"Along with a fine vanilla ice cream I rate a great chocolate one as being truly gorgeous..."
Simon Hopkinson - Second helpings of Roast Chicken
It is important, I think, to have foundations, those fail-safe recipes that can be whipped up without notice, and which can be infinitely adapted in the pursuit of new culinary treasures. For me, ice cream is one such paragon, and while I've happily settled on an impeccable example of vanilla finery, more recently, the quest for the ultimate chocolate preparation has been on.
When it comes to constructing the empyrean ice cream base there are various schools of thought as to which ingredients and techniques will give you the perfect consistency, and so I thought it would be a nice bit of fun to play around with comparing the idiosyncrasies of each. But as I delved into a wealth of literary sources in pursuit of a better comprehension of the behavioural patterns of water crystals in fat, it became vexedly apparent that in my unequivocal tardiness, I'd been scooped!
Now, when the world's leading authority on ices, and author of THE most popular ice cream book in existence, discusses your topic of endeavour it's quite reasonable to take the position of "yeah, what he said". But since the ices had already been made, and it would be such a shame to let them go to waste, I thought the comparison interesting nonetheless.
So what it came down to was a case of old versus new.
In the blue corner was the egg-less, modern take, employing butterfat to better carry the flavours of the selected additions, and a 'natural' thickener in cornstarch, to help prevent all that pesky water crystallisation.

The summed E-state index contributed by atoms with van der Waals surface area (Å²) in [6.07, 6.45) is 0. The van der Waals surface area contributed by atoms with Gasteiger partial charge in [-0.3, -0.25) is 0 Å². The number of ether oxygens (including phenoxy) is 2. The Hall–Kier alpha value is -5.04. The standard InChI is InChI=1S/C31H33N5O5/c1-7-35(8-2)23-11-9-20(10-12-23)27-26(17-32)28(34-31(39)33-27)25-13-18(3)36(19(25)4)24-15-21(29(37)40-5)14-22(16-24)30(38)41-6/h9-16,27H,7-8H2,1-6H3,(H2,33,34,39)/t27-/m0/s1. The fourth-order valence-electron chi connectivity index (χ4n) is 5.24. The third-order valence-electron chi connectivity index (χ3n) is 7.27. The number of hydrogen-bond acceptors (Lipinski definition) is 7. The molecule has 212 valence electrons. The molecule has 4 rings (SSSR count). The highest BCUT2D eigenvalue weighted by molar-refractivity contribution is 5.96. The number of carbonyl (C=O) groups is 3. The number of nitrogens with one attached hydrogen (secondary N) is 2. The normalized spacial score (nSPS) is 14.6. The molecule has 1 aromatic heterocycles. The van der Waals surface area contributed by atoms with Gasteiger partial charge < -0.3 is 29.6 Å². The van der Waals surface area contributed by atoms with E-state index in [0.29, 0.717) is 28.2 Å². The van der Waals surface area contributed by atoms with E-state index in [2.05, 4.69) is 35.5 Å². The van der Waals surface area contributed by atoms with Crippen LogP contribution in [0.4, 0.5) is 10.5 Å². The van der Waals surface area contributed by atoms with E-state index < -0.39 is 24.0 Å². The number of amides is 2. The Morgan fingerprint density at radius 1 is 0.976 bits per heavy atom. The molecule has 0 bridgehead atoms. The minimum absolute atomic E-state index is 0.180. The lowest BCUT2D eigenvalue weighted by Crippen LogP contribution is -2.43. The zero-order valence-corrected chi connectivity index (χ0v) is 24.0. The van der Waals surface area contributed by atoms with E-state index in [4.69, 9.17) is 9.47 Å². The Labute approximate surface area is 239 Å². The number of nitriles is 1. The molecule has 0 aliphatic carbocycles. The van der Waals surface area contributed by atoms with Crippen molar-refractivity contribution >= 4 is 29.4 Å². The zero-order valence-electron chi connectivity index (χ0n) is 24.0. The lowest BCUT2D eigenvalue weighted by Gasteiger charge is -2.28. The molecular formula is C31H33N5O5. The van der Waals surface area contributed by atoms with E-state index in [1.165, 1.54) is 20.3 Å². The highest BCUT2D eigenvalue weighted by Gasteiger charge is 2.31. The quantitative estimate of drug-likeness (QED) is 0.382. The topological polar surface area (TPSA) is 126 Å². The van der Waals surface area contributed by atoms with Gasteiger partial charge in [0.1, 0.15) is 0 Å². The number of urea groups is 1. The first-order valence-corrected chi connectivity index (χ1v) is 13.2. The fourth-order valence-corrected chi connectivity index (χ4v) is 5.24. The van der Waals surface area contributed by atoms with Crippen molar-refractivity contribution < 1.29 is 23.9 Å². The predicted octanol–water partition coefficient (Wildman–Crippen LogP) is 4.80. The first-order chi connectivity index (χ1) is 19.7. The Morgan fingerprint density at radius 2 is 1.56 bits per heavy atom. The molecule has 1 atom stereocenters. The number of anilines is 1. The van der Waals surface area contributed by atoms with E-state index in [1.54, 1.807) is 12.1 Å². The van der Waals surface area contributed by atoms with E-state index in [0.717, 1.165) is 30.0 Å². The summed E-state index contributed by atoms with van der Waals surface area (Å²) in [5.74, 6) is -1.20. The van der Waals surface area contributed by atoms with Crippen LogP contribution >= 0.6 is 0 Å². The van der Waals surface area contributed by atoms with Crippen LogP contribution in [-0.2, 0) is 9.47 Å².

And the winner?...
Well firstly, let's be honest, this is chocolate ice cream we're talking, so there are no losers here.
Jeni's darkest chocolate ice cream in the world was indeed a delight, and while I've always been hesitant to put cornstarch in ice cream, admittedly the texture was particularly smooth and rich (no doubt helped along by all that double cream...), and it lived up to all of its ice-creaminess expectations.
Simon's bittersweet chocolate ice cream was equally divine, being both rich and luxurious, and the use of a dark caramel certainly added another degree of complexity on the palate.
In truth it was the traditional that won out for me, although with the egg-less version perhaps obscured by the inclusion of coffee, this may have primarily been on account of it simply tasting more "chocolatey". I'm also a bit of a stickler when it comes to ingredients, and so with the traditional employing but five, seemingly more natural components, it was certainly more in line with my preferred basic principles. Texturally, however, both were sublime, and when you use good quality ingredients, either way, it's very hard to go wrong.
In food, there is a lot of fun to be had in questioning why we use what we use, and do what we do, and I suspect this is but one subject that will need a great deal more investigation before we have our answers. Oh the rigors one endures in the pursuit of perfection...